It was broadcast around the world, but Neil Armstrong's first steps on the moon might not have been witnessed without a number of Australians, and Australian technology.
David Cooke is 87 years old and enjoying retirement.
But 50 years ago, the Australian was working as a receiver engineer in Parkes, a country town of just 8,500 people in NSW, when history was made.
Mr Cooke was inside the Parkes telescope - colloquially known as "the dish" - when Neil Armstrong became the first person to set foot on the moon.
"Most of us were watching this little green TV set where we could see the landing module sitting on the surface of the moon," he told SBS News ahead of the 50th anniversary of the moon landing this week.
"And then Armstrong coming down the ladder and finally putting his foot down onto the moon, and making his famous speech"
"I think a big cheer must have gone up when that happened."
It was 21 July 1969 and 12.56pm on Australia's east coast when Armstrong took those first steps, and the Parkes telescope helped NASA share the pictures of it on TV sets around the world.
Watching were 600 million people - or about a fifth of the world's population at the time.
Nineteen minutes later, Buzz Aldrin joined him, while Michael Collins stayed on board the command module Columbia, in lunar orbit.
There was still work to be done - and it was only once it was over, that the enormity of the achievement really dawned on Mr Cooke.
"I went down outside the telescope with my camera and took a photo of the telescope, which included the storm which was disappearing," he said.
"And I thought to myself, well how amazing is all this, that all these people have co-operated together to make this possible, and up there on the moon that I could see there were three people, three men, two of them on the surface of the moon.
I thought to myself, well how amazing is all this, that all these people have co-operated together to make this possible.
- David Cooke, 1969 Parkes engineer
"And they'd successfully been put there. I was quite amazed that we had been a part of doing that."
How was TV broadcast from the moon?
Signals were received from the moon by NASA's tracking station in Goldstone, California, and facilities at Honeysuckle Creek, near Canberra, and Parkes, about 400 kilometres west of Sydney.
Other stations in Australia also played a key role in the mission, including Tidbinbilla in the ACT, Carnarvon in WA and the Culgoora radioheliograph in NSW.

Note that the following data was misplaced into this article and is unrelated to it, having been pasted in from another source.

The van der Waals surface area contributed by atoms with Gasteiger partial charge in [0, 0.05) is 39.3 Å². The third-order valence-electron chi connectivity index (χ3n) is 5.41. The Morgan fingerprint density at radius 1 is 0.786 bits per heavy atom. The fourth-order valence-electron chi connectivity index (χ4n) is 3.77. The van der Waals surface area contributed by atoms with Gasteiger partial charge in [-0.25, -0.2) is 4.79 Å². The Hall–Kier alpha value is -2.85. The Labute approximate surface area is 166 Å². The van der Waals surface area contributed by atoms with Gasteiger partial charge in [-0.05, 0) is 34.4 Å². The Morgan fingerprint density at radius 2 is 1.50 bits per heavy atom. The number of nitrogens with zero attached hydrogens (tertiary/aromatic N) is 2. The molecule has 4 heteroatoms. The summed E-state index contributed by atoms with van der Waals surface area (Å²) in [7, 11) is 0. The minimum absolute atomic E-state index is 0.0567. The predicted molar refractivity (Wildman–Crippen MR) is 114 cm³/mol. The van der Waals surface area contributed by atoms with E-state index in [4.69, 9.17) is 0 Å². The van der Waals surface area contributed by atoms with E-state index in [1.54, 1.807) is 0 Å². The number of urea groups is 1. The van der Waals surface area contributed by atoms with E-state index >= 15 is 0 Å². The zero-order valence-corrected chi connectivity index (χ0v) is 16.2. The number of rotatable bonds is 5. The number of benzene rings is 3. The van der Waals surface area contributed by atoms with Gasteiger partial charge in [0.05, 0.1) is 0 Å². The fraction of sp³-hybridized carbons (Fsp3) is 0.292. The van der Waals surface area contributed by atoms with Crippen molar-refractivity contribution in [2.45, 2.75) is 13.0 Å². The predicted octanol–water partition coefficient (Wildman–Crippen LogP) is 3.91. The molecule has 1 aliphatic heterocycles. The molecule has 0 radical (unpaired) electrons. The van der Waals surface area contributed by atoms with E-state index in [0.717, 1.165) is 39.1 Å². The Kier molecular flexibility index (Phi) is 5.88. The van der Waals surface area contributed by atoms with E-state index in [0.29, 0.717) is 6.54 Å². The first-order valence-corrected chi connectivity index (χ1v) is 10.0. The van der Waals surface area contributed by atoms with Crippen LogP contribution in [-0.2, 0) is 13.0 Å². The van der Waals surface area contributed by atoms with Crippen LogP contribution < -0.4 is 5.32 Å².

The Parkes radio telescope opened in 1961, and has a diameter of 64 metres, making it one of the largest single-dish telescopes in the southern hemisphere.
"The Parkes telescope was the most advanced, and one of the most sensitive radio telescopes in the world," the telescope's current operational scientist John Sarkissian said.
"And NASA wanted the most sensitive, most advanced instruments tracking the lunar module at those very critical moments, and the CSIRO agreed to do that, specifically for the reception of the moonwalk TV."
The broadcast operation was many months in the making, and the Australian receivers were recruited by NASA a year before, in 1968.
NASA needed 24-hour contact with Apollo 11, and that could only be achieved by having receivers on the opposite side of the planet to the United States.
At the start of the broadcast, NASA switched between vision from Goldstone and Honeysuckle Creek - but because of Parkes's superior technology, it was able to provide a vastly clearer picture.
Once the switch was made to the vision from Parkes, NASA stayed with it for the remaining two-and-a-half hours of the broadcast from the moon.
"When they switched to Parkes, about eight minutes into the broadcast, it was so much better, they stayed with Parkes," Mr Sarkissian said.
"When you see the video of the switching, and then the final switch to Parkes, it's obvious that Parkes had the very best picture.
"So, thanks to Parkes, the world was able to view the moonwalk with the greatest possible clarity."
It nearly didn't happen
The telescope was fully tipped over to see the moon when a series of wind gusts, some reaching around 110 kilometres per hour, hit Parkes.
The telescope's then-director, John Bolton, kept the dish operating throughout the broadcast, despite the safety rating of only 40 kilometres per hour.
Mr Bolton could have taken the Parkes telescope offline to protect it, but that would have left NASA with only the lower-quality pictures from the other stations.
The legacy of the moon landing
Fred Watson knows a thing or two about space.
He's an astronomer with the Australian Astronomical Observatory and says the moon landing is one of mankind's greatest achievements.
"I think it was one of the defining moments of our species, because for the first time a terrestrial species, namely homo sapiens, set foot on another world," Mr Watson said.
"It is a staggering achievement, and especially when you look at the kind of technology that was available at the time.
"The 1960s technology, compared with what we have today, left a lot to be desired. So I really think it was a defining achievement."
NASA has plans to send people back to the moon by 2024. It's an ambitious deadline, set by US President Donald Trump.
NASA hasn't developed a lunar lander since the end of the Apollo program in 1972.